This time of year reminds many people of a new season, as the light slips away and preparations begin for the long winter ahead. It reminds me of election season, when my father, Ted Stevens, would crisscross the state to share his vision and hear firsthand what issues mattered most to fellow Alaskans.
For over 40 years, my father dedicated himself to serving the people of Alaska, America and our military. When I was born, he had been in the Senate for over a decade. I spent my childhood between the U.S. Capitol and our homes in D.C. and Alaska. Over the years, I watched him interact with many types of people: whaling captains, presidents, fishermen, world leaders, health care providers and people from every corner of Alaska. Watching him in so many settings taught me a great deal about leadership and compassion. To me, his hard work, respect for others and passion for Alaska were among his most essential leadership qualities. He worked constantly and tirelessly. He always treated people with respect, whether it was the elevator operator at the Senate, a fisherman in Naknek or a Democratic colleague. Building a bright future for Alaska was his constant focus -- and life passion.
When I was growing up, the political aisle was not a divide to me because it was not one to Dad. One of his closest lifelong friendships was with the late Sen. Daniel Inouye, a Democrat, whom I knew as "Uncle Dan" and Dad called his "brother." During his first term in the U.S. Senate, 13 of Dad's bills were enacted into law because he was never afraid to work across the aisle. He built relationships with colleagues outside of the Capitol to gain a better understanding of their perspective and to find common ground. The U.S. Senate was like a family. Today, the U.S. Senate is a far cry from what I knew in my childhood.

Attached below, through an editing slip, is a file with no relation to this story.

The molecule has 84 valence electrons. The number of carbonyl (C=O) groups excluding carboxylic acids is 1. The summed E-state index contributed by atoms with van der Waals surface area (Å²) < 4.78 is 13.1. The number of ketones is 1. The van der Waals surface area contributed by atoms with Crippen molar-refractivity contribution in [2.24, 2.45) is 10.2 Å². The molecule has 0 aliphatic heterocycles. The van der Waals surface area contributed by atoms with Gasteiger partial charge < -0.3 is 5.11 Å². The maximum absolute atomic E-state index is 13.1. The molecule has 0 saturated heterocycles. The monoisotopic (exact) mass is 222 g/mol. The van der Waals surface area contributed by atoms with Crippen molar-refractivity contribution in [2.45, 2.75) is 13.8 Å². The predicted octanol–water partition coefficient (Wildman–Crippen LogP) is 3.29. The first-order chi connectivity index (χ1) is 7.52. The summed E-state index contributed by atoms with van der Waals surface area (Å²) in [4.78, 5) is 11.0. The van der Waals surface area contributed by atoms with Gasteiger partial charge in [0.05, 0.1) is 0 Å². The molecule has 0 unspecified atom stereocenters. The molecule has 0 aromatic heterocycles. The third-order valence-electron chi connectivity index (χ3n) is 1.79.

I have spent a lot of time reflecting on the accomplishments of my father. When I am home in Alaska, I see his presence everywhere. I hope during this election season, Alaskans will take a close look at who has the strongest leadership qualities and soundest vision for the state.
I have spent considerable time with Dan Sullivan and Julie Fate Sullivan since Julie started as an intern in my dad's office over 20 years ago. I have had the opportunity to see their passion for Alaska, and have spent much time in the past few years speaking to Dan about his vision for the future. I strongly believe that Dan embodies the qualities my father brought to the U.S. Senate when he served Alaska.
When you meet him, you will see that Dan is a man of integrity with strong family values. Like my father, Dan is a humble man but has many accomplishments to support him. Also like Dad, he has had a distinguished military career. He currently serves as a lieutenant colonel in the U.S. Marine Corps Reserve and understands the importance of a strong military and engaged foreign policy.
Dan's wife, Julie, is Koyukon Athabascan, and together they are raising their wonderful daughters with strong Alaska Native values. Most importantly, they both care deeply about Alaska. Dan has concrete ideas for how to ensure a bright future for the state.
I support Dan Sullivan for U.S. Senate because of his compassion, tenacity, integrity and vision. He will defend Alaska's interests and achieve results. Dan will work to put our country back on track with energy, defense and economic policies that focus on domestic growth. He is concerned about achieving results, not chasing headlines.
This election is personal for me and it should be for you too. This race will determine the future for Alaska, the United States Senate and our country. In his last speech on the Senate floor, Dad shared, "I don't have any rear view mirror. I only look forward." I take those words to heart. I share them with you and ask you to join me in looking forward in this election. I hope that Alaskans will come together to honor the legacy of leadership left by my father, your Uncle Ted, by electing Dan Sullivan to the United States Senate.
Lily Stevens Becker is the daughter of the late U.S. Sen. Ted Stevens, who served Alaska in the Senate for 40 years.